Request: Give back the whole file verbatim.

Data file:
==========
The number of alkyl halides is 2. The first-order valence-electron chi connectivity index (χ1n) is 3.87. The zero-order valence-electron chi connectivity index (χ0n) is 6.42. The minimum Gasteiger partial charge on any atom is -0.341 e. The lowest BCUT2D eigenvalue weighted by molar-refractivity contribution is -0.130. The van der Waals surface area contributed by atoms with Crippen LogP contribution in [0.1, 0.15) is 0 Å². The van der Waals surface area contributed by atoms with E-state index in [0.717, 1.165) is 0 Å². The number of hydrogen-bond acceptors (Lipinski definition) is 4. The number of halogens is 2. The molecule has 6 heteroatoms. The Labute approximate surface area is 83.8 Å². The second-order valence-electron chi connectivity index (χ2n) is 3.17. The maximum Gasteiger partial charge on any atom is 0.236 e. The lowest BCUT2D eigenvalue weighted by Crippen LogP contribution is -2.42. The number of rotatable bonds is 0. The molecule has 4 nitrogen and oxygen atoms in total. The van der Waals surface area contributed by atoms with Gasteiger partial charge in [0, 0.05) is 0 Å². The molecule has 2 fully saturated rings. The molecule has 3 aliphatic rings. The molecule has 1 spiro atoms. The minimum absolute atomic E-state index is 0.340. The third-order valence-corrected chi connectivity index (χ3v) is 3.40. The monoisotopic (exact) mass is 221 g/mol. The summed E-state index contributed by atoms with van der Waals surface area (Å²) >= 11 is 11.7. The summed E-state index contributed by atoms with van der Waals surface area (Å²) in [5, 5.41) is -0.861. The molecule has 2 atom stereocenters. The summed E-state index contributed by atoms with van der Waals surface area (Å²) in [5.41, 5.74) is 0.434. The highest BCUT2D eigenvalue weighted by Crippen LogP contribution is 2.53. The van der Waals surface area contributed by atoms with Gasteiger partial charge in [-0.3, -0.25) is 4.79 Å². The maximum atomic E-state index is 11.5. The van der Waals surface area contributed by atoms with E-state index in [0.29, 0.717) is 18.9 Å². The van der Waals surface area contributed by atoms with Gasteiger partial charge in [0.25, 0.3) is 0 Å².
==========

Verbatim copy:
The number of alkyl halides is 2. The first-order valence-electron chi connectivity index (χ1n) is 3.87. The zero-order valence-electron chi connectivity index (χ0n) is 6.42. The minimum Gasteiger partial charge on any atom is -0.341 e. The lowest BCUT2D eigenvalue weighted by molar-refractivity contribution is -0.130. The van der Waals surface area contributed by atoms with Crippen LogP contribution in [0.1, 0.15) is 0 Å². The van der Waals surface area contributed by atoms with E-state index in [0.717, 1.165) is 0 Å². The number of hydrogen-bond acceptors (Lipinski definition) is 4. The number of halogens is 2. The molecule has 6 heteroatoms. The Labute approximate surface area is 83.8 Å². The second-order valence-electron chi connectivity index (χ2n) is 3.17. The maximum Gasteiger partial charge on any atom is 0.236 e. The lowest BCUT2D eigenvalue weighted by Crippen LogP contribution is -2.42. The number of rotatable bonds is 0. The molecule has 4 nitrogen and oxygen atoms in total. The van der Waals surface area contributed by atoms with Gasteiger partial charge in [0, 0.05) is 0 Å². The molecule has 2 fully saturated rings. The molecule has 3 aliphatic rings. The molecule has 1 spiro atoms. The minimum absolute atomic E-state index is 0.340. The third-order valence-corrected chi connectivity index (χ3v) is 3.40. The monoisotopic (exact) mass is 221 g/mol. The summed E-state index contributed by atoms with van der Waals surface area (Å²) >= 11 is 11.7. The summed E-state index contributed by atoms with van der Waals surface area (Å²) in [5, 5.41) is -0.861. The molecule has 2 atom stereocenters. The summed E-state index contributed by atoms with van der Waals surface area (Å²) in [5.41, 5.74) is 0.434. The highest BCUT2D eigenvalue weighted by Crippen LogP contribution is 2.53. The van der Waals surface area contributed by atoms with Gasteiger partial charge in [-0.3, -0.25) is 4.79 Å². The maximum atomic E-state index is 11.5. The van der Waals surface area contributed by atoms with E-state index in [0.29, 0.717) is 18.9 Å². The van der Waals surface area contributed by atoms with Gasteiger partial charge in [0.25, 0.3) is 0 Å².